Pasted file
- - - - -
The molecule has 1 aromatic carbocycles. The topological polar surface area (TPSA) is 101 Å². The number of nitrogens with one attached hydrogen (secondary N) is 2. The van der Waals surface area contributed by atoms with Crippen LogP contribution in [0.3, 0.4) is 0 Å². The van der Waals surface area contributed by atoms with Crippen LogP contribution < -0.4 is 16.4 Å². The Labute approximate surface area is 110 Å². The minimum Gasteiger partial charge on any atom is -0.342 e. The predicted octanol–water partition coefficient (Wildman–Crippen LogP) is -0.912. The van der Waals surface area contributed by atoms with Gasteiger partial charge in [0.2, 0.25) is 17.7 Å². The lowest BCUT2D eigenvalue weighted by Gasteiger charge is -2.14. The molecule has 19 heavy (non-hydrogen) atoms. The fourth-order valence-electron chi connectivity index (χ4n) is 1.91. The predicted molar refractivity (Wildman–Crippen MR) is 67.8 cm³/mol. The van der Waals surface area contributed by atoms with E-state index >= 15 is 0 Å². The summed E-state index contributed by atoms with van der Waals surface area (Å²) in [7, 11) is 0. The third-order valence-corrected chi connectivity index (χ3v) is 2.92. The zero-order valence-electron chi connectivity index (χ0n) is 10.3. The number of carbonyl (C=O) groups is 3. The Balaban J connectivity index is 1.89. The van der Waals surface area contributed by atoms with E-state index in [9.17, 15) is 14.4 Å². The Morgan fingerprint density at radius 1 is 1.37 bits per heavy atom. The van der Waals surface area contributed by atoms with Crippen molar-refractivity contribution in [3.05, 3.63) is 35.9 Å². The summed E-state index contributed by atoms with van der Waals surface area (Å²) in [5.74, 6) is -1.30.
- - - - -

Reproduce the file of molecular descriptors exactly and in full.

The molecule has 1 aromatic carbocycles. The topological polar surface area (TPSA) is 101 Å². The number of nitrogens with one attached hydrogen (secondary N) is 2. The van der Waals surface area contributed by atoms with Crippen LogP contribution in [0.3, 0.4) is 0 Å². The van der Waals surface area contributed by atoms with Crippen LogP contribution < -0.4 is 16.4 Å². The Labute approximate surface area is 110 Å². The minimum Gasteiger partial charge on any atom is -0.342 e. The predicted octanol–water partition coefficient (Wildman–Crippen LogP) is -0.912. The van der Waals surface area contributed by atoms with Gasteiger partial charge in [0.2, 0.25) is 17.7 Å². The lowest BCUT2D eigenvalue weighted by Gasteiger charge is -2.14. The molecule has 19 heavy (non-hydrogen) atoms. The fourth-order valence-electron chi connectivity index (χ4n) is 1.91. The predicted molar refractivity (Wildman–Crippen MR) is 67.8 cm³/mol. The van der Waals surface area contributed by atoms with E-state index >= 15 is 0 Å². The summed E-state index contributed by atoms with van der Waals surface area (Å²) in [7, 11) is 0. The third-order valence-corrected chi connectivity index (χ3v) is 2.92. The zero-order valence-electron chi connectivity index (χ0n) is 10.3. The number of carbonyl (C=O) groups is 3. The Balaban J connectivity index is 1.89. The van der Waals surface area contributed by atoms with E-state index in [9.17, 15) is 14.4 Å². The Morgan fingerprint density at radius 1 is 1.37 bits per heavy atom. The van der Waals surface area contributed by atoms with Crippen molar-refractivity contribution in [3.05, 3.63) is 35.9 Å². The summed E-state index contributed by atoms with van der Waals surface area (Å²) in [5.74, 6) is -1.30.